The judge's first wife was Elizabeth, daughter and co-heiress of Sir Roger de Cressey, of Hodsock. It was apparently through her that the judge became owner of East Markham. By this wife he had a son Robert, and a daughter Adela, who married Richard Stanhope, of Rampton, and thus became an ancestress of the Dukes of Newcastle, the present lay rectors of East Markham. His second wife was Milicent, daughter of Sir John de Bekeryng, and widow of Sir Nicholas Burdon, who was slain at the battle of Shrewsbury in 1408. Milicent, not content with two husbands, married as her third Sir William Meryng, She bore Judge Markham a son, John, the future Lord Chief Justice.

St John the Baptist, East Markham, is a "splendid church" according to Pevsner and dates from the 15th century (A Nicholson, 2003).
St John the Baptist, East Markham (A Nicholson, 2003).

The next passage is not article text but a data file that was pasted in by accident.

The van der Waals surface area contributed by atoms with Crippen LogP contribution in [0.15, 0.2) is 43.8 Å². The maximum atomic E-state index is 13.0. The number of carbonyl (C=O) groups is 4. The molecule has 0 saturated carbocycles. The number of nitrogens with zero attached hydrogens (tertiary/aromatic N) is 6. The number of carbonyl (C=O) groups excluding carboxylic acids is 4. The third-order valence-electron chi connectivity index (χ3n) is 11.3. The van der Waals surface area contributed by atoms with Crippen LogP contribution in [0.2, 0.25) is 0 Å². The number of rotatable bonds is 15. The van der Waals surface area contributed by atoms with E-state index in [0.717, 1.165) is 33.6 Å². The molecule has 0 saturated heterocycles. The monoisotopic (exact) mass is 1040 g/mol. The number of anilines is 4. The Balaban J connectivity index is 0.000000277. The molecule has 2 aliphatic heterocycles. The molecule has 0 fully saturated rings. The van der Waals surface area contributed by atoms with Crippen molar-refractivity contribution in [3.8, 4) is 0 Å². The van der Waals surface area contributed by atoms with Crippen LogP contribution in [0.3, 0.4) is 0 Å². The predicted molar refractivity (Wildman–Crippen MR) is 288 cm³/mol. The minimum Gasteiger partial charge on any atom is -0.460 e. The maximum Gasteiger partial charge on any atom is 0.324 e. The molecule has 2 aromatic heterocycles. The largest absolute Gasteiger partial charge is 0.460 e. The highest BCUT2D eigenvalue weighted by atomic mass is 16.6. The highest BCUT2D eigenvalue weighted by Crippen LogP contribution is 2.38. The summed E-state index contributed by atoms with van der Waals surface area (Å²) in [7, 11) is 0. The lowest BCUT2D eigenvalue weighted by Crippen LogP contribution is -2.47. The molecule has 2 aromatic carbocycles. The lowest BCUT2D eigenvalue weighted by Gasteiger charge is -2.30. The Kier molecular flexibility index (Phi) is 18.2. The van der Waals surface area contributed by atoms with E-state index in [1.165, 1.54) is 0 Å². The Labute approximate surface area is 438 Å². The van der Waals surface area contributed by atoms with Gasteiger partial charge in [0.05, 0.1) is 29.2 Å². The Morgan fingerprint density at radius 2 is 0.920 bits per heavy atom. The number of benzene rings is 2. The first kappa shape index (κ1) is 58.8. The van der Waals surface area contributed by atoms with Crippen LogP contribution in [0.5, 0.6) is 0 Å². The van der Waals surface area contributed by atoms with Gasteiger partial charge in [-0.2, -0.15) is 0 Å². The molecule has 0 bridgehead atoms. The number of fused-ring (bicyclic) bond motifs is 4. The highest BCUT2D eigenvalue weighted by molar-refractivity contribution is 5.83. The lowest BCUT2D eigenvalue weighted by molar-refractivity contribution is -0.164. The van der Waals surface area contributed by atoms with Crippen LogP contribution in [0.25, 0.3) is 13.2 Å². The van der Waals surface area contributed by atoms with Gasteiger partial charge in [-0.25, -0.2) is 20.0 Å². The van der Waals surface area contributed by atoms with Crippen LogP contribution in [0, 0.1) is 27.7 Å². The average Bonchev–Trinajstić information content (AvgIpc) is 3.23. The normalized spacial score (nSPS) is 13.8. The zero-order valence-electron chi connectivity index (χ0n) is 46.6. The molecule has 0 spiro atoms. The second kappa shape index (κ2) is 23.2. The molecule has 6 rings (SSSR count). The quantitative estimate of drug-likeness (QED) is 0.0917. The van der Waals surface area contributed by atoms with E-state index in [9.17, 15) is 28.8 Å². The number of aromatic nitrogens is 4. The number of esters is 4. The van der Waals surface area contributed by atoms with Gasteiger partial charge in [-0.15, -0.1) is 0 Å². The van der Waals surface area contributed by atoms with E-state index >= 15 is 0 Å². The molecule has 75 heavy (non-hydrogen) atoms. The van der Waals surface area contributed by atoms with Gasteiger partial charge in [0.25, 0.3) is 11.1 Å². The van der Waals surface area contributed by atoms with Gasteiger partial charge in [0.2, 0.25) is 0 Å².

I fear I have wearied some of you with these genealogical facts, but they help, us, perhaps, to understand some of the architectural facts which are before you this afternoon. Judge Markham, the husband of Milicent, and father of the Lord Chief Justice, is often spoken of as the founder of the church at East Markham, but it is evident that there was a church here in the time of the Conqueror, and the greater part of the endowment, with a mansion house, was given to the church here by the Dean and Chapter of Rouen. I am unable to give chapter and verse for this latter statement, but I have a note of this fact copied "from an old book" by the widow of my predecessor. There is a corroboration, however, of the former statement in the chancel arch, which is, of course, much older than the rest of the church; and remains of a much older wall could be seen in the west end of the south aisle during the restoration of the floor in 1897. Judge Markham could more properly be styled "Restorer of the present Church." I think that most probably Judge Markham rebuilt the aisles, nave, and greater part of the tower, and that his son, the Lord Chief Justice, leaving the chancel arch in position, pulled down the 13th century chancel and erected the present one in its place. I speak of the work having been done by individuals, because I am loth to upset the traditions which I found established when I came, but, knowing what we do of the zeal for the care and beautifying of their churches manifested by all classes in the 14th and 15th centuries, I should be inclined to substitute the "parishioners of East Markham" for the no doubt worthy and munificent Judge and Lord Chief Justice. The masonry of the tower, I think, may be found to bear me out, and I should be deeply grateful if any of the learned archaeologists present would explain the various dates there revealed.